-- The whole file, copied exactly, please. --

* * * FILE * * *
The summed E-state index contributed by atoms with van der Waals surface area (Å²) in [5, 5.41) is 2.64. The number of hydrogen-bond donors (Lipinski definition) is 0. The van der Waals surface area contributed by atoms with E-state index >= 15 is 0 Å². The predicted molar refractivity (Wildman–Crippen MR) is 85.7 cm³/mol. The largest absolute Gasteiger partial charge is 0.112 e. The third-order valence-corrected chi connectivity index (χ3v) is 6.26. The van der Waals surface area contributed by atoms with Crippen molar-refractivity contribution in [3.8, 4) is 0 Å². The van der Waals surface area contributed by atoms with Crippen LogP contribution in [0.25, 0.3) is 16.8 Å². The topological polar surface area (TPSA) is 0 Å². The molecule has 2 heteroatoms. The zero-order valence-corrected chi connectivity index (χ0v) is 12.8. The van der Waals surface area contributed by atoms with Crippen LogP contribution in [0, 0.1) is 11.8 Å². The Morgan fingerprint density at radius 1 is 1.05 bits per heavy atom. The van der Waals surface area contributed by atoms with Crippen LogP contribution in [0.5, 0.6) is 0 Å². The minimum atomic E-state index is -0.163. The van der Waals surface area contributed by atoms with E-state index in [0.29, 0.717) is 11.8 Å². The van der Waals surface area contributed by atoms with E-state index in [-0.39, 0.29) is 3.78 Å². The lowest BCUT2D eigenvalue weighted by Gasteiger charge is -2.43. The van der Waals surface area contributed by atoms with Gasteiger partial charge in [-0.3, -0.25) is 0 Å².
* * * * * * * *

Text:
The summed E-state index contributed by atoms with van der Waals surface area (Å²) in [5, 5.41) is 2.64. The number of hydrogen-bond donors (Lipinski definition) is 0. The van der Waals surface area contributed by atoms with E-state index >= 15 is 0 Å². The predicted molar refractivity (Wildman–Crippen MR) is 85.7 cm³/mol. The largest absolute Gasteiger partial charge is 0.112 e. The third-order valence-corrected chi connectivity index (χ3v) is 6.26. The van der Waals surface area contributed by atoms with Crippen molar-refractivity contribution in [3.8, 4) is 0 Å². The van der Waals surface area contributed by atoms with Crippen LogP contribution in [0.25, 0.3) is 16.8 Å². The topological polar surface area (TPSA) is 0 Å². The molecule has 2 heteroatoms. The zero-order valence-corrected chi connectivity index (χ0v) is 12.8. The van der Waals surface area contributed by atoms with Crippen LogP contribution in [0, 0.1) is 11.8 Å². The Morgan fingerprint density at radius 1 is 1.05 bits per heavy atom. The van der Waals surface area contributed by atoms with Crippen LogP contribution in [0.5, 0.6) is 0 Å². The minimum atomic E-state index is -0.163. The van der Waals surface area contributed by atoms with E-state index in [0.29, 0.717) is 11.8 Å². The van der Waals surface area contributed by atoms with E-state index in [-0.39, 0.29) is 3.78 Å². The lowest BCUT2D eigenvalue weighted by Gasteiger charge is -2.43. The van der Waals surface area contributed by atoms with Gasteiger partial charge in [-0.3, -0.25) is 0 Å².